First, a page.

Dear Sustainability Community,
I come to you again. It’s been three years since writing my first article for GreenBiz, "Why diversity is the key to unlocking sustainability." I provided a quick glimpse of the anxiety and pain that the black community feels daily and actionable steps that the sustainability community could take to advocate for diversity and stimulate unprecedented change.
I write to you again today with heavy grief and a set of earnest pleas:
As sustainability professionals, we must lead the cultivation of a more inclusive, equitable and safe world for all. We not only must steward the environment, but also explore ways to meet the needs of the vulnerable and create healthy platforms for people of all backgrounds to embrace commonalities, celebrate differences and heal tensions. If not us, then who?
Ahmaud Arbery. Breonna Taylor. George Floyd. Say their names. These are just a few of many precious lives ended tragically and prematurely by people sickened by the venom of racism. The victims were not dangerous. They were not threats. They were unarmed. In their final seconds, they were powerless and vulnerable, diminished to a point where a cry for mother was the only hope.
If you really want to be a part of the change, it’s time to get uncomfortable.
Please know that these narratives are not new. They are just now being videotaped and disseminated globally across social media platforms. These narratives leave me and so many in my community numb, angry, speechless, depressed, traumatized, exhausted, afraid, emboldened and so on, all simultaneously. We have been crying out for centuries, for generations. We continue even today.
My good friend Joel Makower asked some poignant questions in his recent open letter. Among them: What led you to this work in the first place? Was it to protect the unprotected? To ensure the well-being of future generations? To engender community resilience? To create solutions to big, seemingly intractable problems? Or maybe, simply, to make the world a better place?
I ask you to reflect with honesty on your answers to these questions.
If you really want to be a part of the change, it’s time to get uncomfortable. It’s time to expand your social and professional circles. It’s time to listen. It’s time to ask questions. It’s time to engage with empathy. It’s time to study how our nation has systemically oppressed, crippled and stolen from the black community. It’s time to explore the part you have played.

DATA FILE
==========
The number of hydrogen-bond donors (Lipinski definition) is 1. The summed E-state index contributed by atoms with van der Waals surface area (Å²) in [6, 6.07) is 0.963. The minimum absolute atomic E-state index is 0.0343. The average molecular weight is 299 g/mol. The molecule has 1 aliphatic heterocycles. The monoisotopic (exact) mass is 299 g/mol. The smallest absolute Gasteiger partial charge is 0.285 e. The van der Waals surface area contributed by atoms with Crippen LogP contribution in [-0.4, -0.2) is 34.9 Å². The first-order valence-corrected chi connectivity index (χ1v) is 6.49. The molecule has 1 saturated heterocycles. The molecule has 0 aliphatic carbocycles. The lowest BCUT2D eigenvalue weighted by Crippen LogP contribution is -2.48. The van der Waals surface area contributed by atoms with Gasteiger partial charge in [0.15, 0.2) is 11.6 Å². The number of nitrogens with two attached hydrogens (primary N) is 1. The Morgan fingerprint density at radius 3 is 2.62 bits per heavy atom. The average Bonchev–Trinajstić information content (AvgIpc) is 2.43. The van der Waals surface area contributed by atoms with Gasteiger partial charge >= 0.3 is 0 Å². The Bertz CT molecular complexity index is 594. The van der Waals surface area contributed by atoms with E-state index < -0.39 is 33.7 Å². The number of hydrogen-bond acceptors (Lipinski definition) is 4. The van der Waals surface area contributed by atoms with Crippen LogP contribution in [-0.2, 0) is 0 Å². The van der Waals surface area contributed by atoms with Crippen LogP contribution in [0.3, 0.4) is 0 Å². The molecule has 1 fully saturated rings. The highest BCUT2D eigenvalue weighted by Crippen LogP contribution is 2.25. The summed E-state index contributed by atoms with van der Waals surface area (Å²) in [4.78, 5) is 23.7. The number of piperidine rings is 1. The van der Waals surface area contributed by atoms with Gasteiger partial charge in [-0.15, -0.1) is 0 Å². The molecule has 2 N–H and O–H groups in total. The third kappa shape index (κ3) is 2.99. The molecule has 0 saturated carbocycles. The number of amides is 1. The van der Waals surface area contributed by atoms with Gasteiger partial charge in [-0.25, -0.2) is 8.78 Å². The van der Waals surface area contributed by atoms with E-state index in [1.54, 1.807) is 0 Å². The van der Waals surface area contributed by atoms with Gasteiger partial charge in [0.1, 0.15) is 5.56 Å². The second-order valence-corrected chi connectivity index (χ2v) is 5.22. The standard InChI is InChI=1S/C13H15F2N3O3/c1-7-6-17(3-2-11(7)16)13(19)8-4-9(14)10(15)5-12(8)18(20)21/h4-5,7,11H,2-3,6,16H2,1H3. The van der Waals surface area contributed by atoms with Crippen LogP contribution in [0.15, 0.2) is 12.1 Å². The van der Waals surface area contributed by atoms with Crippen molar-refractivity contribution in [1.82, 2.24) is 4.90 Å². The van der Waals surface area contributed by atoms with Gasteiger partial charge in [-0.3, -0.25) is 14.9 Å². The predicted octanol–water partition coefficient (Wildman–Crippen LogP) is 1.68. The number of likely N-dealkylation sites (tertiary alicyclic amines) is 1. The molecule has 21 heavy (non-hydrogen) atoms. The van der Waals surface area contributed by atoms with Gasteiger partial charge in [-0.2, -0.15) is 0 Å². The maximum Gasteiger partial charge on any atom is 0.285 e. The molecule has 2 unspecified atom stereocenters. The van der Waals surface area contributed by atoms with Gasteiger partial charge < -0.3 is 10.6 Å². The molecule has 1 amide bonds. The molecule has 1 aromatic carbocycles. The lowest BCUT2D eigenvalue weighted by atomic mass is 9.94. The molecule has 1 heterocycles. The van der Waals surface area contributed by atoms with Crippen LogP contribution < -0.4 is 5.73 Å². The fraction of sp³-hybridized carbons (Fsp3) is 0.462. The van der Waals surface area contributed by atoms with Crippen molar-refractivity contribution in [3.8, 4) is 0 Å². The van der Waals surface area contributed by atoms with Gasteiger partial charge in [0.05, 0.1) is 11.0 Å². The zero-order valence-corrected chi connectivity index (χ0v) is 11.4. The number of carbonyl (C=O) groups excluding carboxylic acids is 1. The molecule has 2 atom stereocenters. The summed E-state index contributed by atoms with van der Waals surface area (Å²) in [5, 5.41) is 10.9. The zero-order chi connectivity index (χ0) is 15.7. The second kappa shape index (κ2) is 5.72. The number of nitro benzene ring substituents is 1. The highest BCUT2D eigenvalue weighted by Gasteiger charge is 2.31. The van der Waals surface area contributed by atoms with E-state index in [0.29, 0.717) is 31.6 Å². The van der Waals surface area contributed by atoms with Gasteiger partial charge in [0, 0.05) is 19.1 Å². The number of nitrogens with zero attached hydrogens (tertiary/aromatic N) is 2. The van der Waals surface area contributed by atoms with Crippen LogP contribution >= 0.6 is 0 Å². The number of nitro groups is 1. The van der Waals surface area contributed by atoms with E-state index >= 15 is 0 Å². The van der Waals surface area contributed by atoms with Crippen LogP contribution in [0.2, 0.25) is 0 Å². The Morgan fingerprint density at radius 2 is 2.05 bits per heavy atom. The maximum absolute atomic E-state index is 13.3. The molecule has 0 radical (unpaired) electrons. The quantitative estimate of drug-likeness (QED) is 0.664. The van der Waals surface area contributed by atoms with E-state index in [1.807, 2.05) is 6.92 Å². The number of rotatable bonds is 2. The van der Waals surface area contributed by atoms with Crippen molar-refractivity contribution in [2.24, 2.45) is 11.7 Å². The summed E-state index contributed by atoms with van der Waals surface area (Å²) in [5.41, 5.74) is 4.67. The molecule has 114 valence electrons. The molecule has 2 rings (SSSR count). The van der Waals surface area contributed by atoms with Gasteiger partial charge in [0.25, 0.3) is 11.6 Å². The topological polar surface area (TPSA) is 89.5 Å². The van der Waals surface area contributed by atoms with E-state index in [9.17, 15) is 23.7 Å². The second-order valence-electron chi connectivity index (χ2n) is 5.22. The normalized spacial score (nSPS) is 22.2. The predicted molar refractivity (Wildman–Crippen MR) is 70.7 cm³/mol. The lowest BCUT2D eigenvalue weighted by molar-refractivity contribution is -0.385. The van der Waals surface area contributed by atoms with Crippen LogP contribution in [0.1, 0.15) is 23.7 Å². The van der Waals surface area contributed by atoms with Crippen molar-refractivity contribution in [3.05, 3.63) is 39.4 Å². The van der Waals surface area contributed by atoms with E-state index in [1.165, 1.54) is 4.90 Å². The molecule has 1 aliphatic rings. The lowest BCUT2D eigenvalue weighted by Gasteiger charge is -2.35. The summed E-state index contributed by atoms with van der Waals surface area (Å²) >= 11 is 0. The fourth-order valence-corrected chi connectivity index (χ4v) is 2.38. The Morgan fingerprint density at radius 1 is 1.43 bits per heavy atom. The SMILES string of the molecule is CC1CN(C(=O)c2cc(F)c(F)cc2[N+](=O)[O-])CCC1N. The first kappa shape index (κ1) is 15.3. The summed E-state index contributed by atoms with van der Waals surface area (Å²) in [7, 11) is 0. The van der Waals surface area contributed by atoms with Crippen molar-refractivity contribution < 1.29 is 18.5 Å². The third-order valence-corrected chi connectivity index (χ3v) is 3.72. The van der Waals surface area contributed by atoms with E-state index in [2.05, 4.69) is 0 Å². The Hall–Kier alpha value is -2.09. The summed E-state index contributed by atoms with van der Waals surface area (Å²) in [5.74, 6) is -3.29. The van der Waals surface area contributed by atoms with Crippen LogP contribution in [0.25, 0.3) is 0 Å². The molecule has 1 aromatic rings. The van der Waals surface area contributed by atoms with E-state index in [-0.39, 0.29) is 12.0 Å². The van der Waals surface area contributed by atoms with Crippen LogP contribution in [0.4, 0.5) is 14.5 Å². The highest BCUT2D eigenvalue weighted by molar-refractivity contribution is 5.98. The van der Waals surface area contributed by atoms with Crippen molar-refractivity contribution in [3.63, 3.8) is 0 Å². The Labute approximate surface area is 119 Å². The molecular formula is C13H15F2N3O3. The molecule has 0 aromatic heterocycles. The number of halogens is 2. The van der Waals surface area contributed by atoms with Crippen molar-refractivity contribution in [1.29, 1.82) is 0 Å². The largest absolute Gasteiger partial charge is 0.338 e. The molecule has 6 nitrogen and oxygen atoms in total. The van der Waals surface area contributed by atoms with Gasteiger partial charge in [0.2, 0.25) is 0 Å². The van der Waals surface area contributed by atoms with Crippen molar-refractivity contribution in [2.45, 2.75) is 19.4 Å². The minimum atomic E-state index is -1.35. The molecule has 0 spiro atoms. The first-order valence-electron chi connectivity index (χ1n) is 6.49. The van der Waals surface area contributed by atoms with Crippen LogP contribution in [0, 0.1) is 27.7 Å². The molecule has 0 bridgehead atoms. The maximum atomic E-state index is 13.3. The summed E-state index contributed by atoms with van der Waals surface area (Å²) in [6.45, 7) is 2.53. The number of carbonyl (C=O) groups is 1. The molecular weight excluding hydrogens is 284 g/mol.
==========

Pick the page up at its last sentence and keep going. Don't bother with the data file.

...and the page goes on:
As you shift your posture toward this crisis, your friends, family and colleagues may look at you funny. You may have to swim upstream. I acknowledge the looming tension you may be anticipating in this polarizing moment, but I promise you that it is miniscule juxtaposed to the generational anguish through which our community continues to persevere. However, I do promise that you would not be alone in your newfound, countercultural advocacy.
If you care — if you want to see justice, equity and restoration for my community, here are some actions you can take. Believe me. I encourage you to begin by picking one, two or more items from this list and leaning in wholeheartedly.
- Donate to your local NAACP chapter, Black Lives Matter and the United Negro College Fund.
- Before voting, understand politicians’ positions on environmental and social justice as well as criminal justice reform. Hold elected officials accountable once in office.
- Fight against voter suppression and gerrymandering.
- Find and support black-owned businesses
- Push for your company to hire people of color. Ask your company’s HR department to hire more people of color in leadership positions. Call out workplace bias and discrimination when it happens. Promote truly inclusive workplaces.
- Watch movies and read books that can help educate you on the black experience and race in America.
- Do research to better understand and process your own biases and privilege.
- Learn the difference between equality and equity.
- Stop appropriation. Many non-black people enjoy the social currency and financial profit derived from embracing elements of our culture, while simultaneously devaluing our very lives.
- Remember that silence is deadly. Address friends and family who spread ideals laced with racism and discrimination, no matter how subtle.
- If you witness racism and violence against, record and share the incident. Digital evidence can help protect us against people such as Amy Cooper who weaponize racism, putting innocent black lives at risk.
I hope this list gives you actionable ways to get the ball rolling. Your voice and support hold weight and can go a long way in changing the narrative for my community. Don’t let the overwhelming number of ways to get involved hinder you from taking that first step toward real action.
For more ways to get involved, I encourage you to explore this robust article, "75 Things White People Can Do for Racial Justice," written by Corinne Shutack on Medium.
In closing, I believe in us. As a community of purpose-driven professionals, we have an opportunity to help lead the conversation and lean into actions that provide hope for a better future.